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Author Topic: Hiwatt custom 20 tube hum problem  (Read 45905 times)

billyjoe24

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Re: Hiwatt custom 20 tube hum problem
« Reply #15 on: November 11, 2009, 09:32:32 AM »
Hi,
It's not a high gain amp though.
At low levels everything is fine.
There seems to be a buzz coming from the gain control.
The thing is it was diagnosed as 60 hz hum and static. That's not normal.
The amp sounds quite good in actual fact. Very much a Hiwatt vibe.
Great clean sound and nice distortion, not high gain.
I think the mod was to get rid of the buzz.
The real Custom 20 has the exact same valve configuration.
I spotted that cut wire too and they didn't fix it despite my pointing it out.
I'm not opposed to modification, but we have to rule out some of the ideas mentioned.
« Last Edit: November 11, 2009, 09:36:25 AM by billyjoe24 »

phatt

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Re: Hiwatt custom 20 tube hum problem
« Reply #16 on: November 11, 2009, 10:01:13 AM »
Hi,
It's not a high gain amp though.
At low levels everything is fine.
There seems to be a buzz coming from the gain control.
The thing is it was diagnosed as 60 hz hum and static. That's not normal.
The amp sounds quite good in actual fact. Very much a Hiwatt vibe.
Great clean sound and nice distortion, not high gain.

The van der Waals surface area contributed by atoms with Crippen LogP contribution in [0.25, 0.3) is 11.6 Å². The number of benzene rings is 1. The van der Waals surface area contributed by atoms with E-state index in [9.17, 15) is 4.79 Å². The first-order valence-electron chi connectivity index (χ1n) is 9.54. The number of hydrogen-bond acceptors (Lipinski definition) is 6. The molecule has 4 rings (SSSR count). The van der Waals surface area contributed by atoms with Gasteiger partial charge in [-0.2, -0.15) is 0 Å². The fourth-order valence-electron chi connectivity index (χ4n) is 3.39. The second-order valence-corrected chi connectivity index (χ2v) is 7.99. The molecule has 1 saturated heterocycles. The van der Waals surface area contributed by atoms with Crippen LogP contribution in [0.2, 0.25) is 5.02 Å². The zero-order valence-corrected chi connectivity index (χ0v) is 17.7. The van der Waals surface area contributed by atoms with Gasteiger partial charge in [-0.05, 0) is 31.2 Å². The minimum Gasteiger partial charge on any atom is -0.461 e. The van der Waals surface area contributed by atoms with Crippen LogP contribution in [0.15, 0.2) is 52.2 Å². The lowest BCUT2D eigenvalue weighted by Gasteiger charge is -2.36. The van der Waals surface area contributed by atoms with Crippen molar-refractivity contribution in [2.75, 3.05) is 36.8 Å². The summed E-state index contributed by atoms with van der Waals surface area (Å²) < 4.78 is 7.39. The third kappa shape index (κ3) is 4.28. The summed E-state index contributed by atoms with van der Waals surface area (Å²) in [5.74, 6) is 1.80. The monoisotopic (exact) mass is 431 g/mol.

I think the mod was to get rid of the buzz.
The real Custom 20 has the exact same valve configuration.


Note bold text, Sorry billy but with that many stages there will be hum.
I agree static noise might mean some other problem, like dirty valve pin or cold solder somewhere.

Second;
           The schematic of the DR210 custom 20 shows 3 AX7's and your board has 4 AX7's so something is wrong there for a start.

Yes at low level it might be clean but once you want to open up the master all hell will break loose. This is a serious hi gain amp and I doubt it has DC heaters so even worse with 2 more triode stages.
If it does not distort like crazy when you wind it right up something is very wrong.
Phil.

billyjoe24

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Re: Hiwatt custom 20 tube hum problem
« Reply #17 on: November 11, 2009, 11:18:38 AM »
Take a look at some other hiwatt amps. The 4 tube preamp design is classic hiwatt.
This is not regular hum! Hiwatt amps do not distort like crazy.
It's not some kind of super high gain sounding amp.
None of the hiwatts aside from the hiwatt hi-gain series are.
The problem is not with opening up the master all the way. You have to understand that.